As a child, I had discounted many career paths on the grounds of their incompatibility with my haphazard organisational skills and love of sleep!! Astronaut was out – commute was too long and stressful! I seem to remember some career questionnaire suggested I become a lawyer, but I discounted that on the grounds that the same suggestion had been made for no fewer than 4 of my closest friends and therefore the exercise was clearly flawed! I also ruled myself out of any career in the medical profession, a decision for which I’m sure the GMC has been eternally grateful! However, 1st February 2004 I was forced to face the very real certainty that I would have to step up and become competent in all things medical. For that was the day T1diabetes arrived in our lives and has demanded house room with us ever since.
Our middle daughter cannot remember the 229 days of her life when she wasn’t used as the familial pin cushion! This is hardly surprising as none of us do remember our early infancy, but I’m not sure I remember a lot of our life before T1 either.
We all have our own diagnosis stories so I won’t bore you too much with ours, other than to say I can still picture our tiny baby lying on a hospital trolley surrounded by a scrum of doctors and nurses all fighting desperately to save her from the advanced stage of DKA that she was in. I can recall with alarming clarity every detail of the professor’s appearance who ushered us to the corner of the room and broke the news to us that she was in DKA. I remember him looking at us to see whether we knew the enormity of the words he’d just said. I also remember the flash of relief that crossed his face when he heard my first question “How do we manage this?”. For I already knew we couldn’t yet cure her.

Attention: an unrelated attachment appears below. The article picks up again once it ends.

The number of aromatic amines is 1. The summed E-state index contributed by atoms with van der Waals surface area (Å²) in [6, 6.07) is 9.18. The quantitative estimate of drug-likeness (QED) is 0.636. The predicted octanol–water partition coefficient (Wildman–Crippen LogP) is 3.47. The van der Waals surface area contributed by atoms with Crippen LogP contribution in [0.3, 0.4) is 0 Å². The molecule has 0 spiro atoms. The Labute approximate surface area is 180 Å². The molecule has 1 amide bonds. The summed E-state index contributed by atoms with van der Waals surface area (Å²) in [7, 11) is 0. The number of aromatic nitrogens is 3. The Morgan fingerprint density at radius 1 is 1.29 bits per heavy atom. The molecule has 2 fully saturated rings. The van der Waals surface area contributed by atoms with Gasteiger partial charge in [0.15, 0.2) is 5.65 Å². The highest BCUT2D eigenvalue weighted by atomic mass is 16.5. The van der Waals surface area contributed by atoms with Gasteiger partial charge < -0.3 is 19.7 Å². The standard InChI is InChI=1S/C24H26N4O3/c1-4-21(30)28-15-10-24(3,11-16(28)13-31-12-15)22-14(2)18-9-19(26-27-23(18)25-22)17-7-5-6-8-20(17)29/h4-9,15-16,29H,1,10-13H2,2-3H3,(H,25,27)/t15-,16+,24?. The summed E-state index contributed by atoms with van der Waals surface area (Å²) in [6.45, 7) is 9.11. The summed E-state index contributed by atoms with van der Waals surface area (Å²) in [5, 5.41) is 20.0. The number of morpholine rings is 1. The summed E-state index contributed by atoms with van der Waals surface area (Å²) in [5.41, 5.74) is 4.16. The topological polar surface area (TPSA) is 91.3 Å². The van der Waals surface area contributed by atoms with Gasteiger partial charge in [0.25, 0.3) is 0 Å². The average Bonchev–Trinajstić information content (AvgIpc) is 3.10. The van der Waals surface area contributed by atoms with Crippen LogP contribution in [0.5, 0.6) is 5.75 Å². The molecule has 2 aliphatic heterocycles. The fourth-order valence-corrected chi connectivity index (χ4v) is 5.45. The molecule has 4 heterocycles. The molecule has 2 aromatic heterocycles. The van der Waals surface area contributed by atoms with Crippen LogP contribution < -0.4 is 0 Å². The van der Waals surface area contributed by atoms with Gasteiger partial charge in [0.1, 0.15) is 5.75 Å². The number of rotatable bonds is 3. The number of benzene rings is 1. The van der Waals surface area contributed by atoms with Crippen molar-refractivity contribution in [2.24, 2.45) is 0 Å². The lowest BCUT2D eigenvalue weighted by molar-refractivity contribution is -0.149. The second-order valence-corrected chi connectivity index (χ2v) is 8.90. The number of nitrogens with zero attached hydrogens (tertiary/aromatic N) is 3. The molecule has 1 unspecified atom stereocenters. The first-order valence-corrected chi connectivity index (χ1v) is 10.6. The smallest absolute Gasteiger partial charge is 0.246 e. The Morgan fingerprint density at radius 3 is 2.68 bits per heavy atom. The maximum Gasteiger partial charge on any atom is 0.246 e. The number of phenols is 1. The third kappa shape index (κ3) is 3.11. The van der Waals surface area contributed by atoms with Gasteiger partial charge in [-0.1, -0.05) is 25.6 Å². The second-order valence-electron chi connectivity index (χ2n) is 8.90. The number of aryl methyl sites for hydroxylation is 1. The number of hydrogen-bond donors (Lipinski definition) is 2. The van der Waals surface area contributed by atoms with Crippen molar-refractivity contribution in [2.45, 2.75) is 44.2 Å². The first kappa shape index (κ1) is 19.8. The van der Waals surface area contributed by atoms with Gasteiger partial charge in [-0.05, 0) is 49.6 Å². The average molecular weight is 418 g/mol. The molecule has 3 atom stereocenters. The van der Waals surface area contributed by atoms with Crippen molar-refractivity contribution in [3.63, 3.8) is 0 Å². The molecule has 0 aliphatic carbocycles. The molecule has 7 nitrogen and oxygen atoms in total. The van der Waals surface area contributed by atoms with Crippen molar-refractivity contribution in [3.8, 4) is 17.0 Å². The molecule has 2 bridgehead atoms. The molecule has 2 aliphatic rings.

In this blog I shall sometimes recall the seemingly impossible situations we were in when she was so very tiny. I also hope to share some of the funny things that have happened to us along the way and the wonderful adventures we’ve been on together. For I feel very blessed to be celebrating our 9th diagnosis anniversary today. After all, I may never have known the funny, cheeky, beautiful, stroppy and stubborn little girl she has become. And that is something I’m very grateful T1 hasn’t robbed us of!